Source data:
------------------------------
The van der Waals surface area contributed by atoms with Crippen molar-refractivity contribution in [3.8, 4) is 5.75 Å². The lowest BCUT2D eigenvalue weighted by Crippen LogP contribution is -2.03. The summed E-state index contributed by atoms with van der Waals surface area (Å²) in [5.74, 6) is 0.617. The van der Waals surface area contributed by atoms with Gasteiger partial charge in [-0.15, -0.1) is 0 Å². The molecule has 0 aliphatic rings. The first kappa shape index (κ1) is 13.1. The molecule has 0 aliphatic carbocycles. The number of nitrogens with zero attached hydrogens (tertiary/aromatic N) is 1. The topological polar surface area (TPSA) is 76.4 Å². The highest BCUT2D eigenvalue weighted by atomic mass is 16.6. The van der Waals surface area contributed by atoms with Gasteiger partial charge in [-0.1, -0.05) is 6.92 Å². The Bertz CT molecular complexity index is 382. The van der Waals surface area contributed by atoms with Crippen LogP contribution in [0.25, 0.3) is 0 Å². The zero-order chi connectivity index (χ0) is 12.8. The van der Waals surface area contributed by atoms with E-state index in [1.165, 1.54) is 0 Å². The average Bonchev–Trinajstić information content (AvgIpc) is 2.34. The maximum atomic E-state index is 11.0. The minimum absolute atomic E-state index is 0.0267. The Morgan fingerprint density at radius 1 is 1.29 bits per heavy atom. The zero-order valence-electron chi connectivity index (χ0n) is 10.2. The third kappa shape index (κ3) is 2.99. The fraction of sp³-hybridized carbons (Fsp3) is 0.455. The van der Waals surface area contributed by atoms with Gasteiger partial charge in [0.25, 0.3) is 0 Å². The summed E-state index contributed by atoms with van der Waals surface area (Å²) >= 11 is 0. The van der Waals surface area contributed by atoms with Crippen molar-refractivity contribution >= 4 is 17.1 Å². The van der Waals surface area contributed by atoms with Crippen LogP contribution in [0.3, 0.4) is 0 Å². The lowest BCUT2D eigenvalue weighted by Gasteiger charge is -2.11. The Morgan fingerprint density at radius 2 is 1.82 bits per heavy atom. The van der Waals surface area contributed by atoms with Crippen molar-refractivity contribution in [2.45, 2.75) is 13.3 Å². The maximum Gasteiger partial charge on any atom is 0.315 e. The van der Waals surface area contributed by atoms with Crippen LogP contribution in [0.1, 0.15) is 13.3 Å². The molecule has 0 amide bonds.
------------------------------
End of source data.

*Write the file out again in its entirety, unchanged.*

The van der Waals surface area contributed by atoms with Crippen molar-refractivity contribution in [3.8, 4) is 5.75 Å². The lowest BCUT2D eigenvalue weighted by Crippen LogP contribution is -2.03. The summed E-state index contributed by atoms with van der Waals surface area (Å²) in [5.74, 6) is 0.617. The van der Waals surface area contributed by atoms with Gasteiger partial charge in [-0.15, -0.1) is 0 Å². The molecule has 0 aliphatic rings. The first kappa shape index (κ1) is 13.1. The molecule has 0 aliphatic carbocycles. The number of nitrogens with zero attached hydrogens (tertiary/aromatic N) is 1. The topological polar surface area (TPSA) is 76.4 Å². The highest BCUT2D eigenvalue weighted by atomic mass is 16.6. The van der Waals surface area contributed by atoms with Gasteiger partial charge in [-0.1, -0.05) is 6.92 Å². The Bertz CT molecular complexity index is 382. The van der Waals surface area contributed by atoms with Crippen LogP contribution in [0.25, 0.3) is 0 Å². The zero-order chi connectivity index (χ0) is 12.8. The van der Waals surface area contributed by atoms with E-state index in [1.165, 1.54) is 0 Å². The average Bonchev–Trinajstić information content (AvgIpc) is 2.34. The maximum atomic E-state index is 11.0. The minimum absolute atomic E-state index is 0.0267. The Morgan fingerprint density at radius 1 is 1.29 bits per heavy atom. The zero-order valence-electron chi connectivity index (χ0n) is 10.2. The third kappa shape index (κ3) is 2.99. The fraction of sp³-hybridized carbons (Fsp3) is 0.455. The van der Waals surface area contributed by atoms with Gasteiger partial charge in [0.25, 0.3) is 0 Å². The summed E-state index contributed by atoms with van der Waals surface area (Å²) >= 11 is 0. The van der Waals surface area contributed by atoms with Crippen molar-refractivity contribution >= 4 is 17.1 Å². The van der Waals surface area contributed by atoms with Crippen LogP contribution in [0.3, 0.4) is 0 Å². The lowest BCUT2D eigenvalue weighted by Gasteiger charge is -2.11. The Morgan fingerprint density at radius 2 is 1.82 bits per heavy atom. The van der Waals surface area contributed by atoms with Crippen molar-refractivity contribution in [2.45, 2.75) is 13.3 Å². The maximum Gasteiger partial charge on any atom is 0.315 e. The van der Waals surface area contributed by atoms with Crippen LogP contribution in [0.1, 0.15) is 13.3 Å². The molecule has 0 amide bonds.